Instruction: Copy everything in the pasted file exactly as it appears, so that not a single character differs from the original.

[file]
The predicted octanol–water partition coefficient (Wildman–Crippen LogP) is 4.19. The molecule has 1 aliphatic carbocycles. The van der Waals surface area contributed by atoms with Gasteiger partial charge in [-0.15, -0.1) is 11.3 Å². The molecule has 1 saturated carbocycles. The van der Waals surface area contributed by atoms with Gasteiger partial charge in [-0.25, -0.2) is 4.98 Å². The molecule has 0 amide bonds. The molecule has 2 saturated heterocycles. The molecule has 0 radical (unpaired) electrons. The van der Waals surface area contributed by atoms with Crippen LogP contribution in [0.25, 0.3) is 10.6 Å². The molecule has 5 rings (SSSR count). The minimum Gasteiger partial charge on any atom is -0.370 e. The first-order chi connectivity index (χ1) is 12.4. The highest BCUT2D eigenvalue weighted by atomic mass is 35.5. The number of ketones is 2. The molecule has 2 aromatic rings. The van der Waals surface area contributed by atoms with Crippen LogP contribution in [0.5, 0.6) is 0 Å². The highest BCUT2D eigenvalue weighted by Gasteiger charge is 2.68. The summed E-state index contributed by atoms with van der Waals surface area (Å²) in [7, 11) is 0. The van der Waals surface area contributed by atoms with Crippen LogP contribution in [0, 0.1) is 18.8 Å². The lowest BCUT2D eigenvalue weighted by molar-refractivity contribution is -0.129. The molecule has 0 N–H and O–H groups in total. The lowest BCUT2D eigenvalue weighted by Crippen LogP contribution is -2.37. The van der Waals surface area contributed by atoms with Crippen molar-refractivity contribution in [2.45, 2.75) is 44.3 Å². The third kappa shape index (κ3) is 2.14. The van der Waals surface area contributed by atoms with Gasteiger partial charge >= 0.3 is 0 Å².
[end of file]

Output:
The predicted octanol–water partition coefficient (Wildman–Crippen LogP) is 4.19. The molecule has 1 aliphatic carbocycles. The van der Waals surface area contributed by atoms with Gasteiger partial charge in [-0.15, -0.1) is 11.3 Å². The molecule has 1 saturated carbocycles. The van der Waals surface area contributed by atoms with Gasteiger partial charge in [-0.25, -0.2) is 4.98 Å². The molecule has 0 amide bonds. The molecule has 2 saturated heterocycles. The molecule has 0 radical (unpaired) electrons. The van der Waals surface area contributed by atoms with Crippen LogP contribution in [0.25, 0.3) is 10.6 Å². The molecule has 5 rings (SSSR count). The minimum Gasteiger partial charge on any atom is -0.370 e. The first-order chi connectivity index (χ1) is 12.4. The highest BCUT2D eigenvalue weighted by atomic mass is 35.5. The number of ketones is 2. The molecule has 2 aromatic rings. The van der Waals surface area contributed by atoms with Crippen LogP contribution in [0.5, 0.6) is 0 Å². The highest BCUT2D eigenvalue weighted by Gasteiger charge is 2.68. The summed E-state index contributed by atoms with van der Waals surface area (Å²) in [7, 11) is 0. The van der Waals surface area contributed by atoms with Crippen LogP contribution in [0, 0.1) is 18.8 Å². The lowest BCUT2D eigenvalue weighted by molar-refractivity contribution is -0.129. The molecule has 0 N–H and O–H groups in total. The lowest BCUT2D eigenvalue weighted by Crippen LogP contribution is -2.37. The van der Waals surface area contributed by atoms with Crippen molar-refractivity contribution in [2.45, 2.75) is 44.3 Å². The third kappa shape index (κ3) is 2.14. The van der Waals surface area contributed by atoms with Gasteiger partial charge >= 0.3 is 0 Å².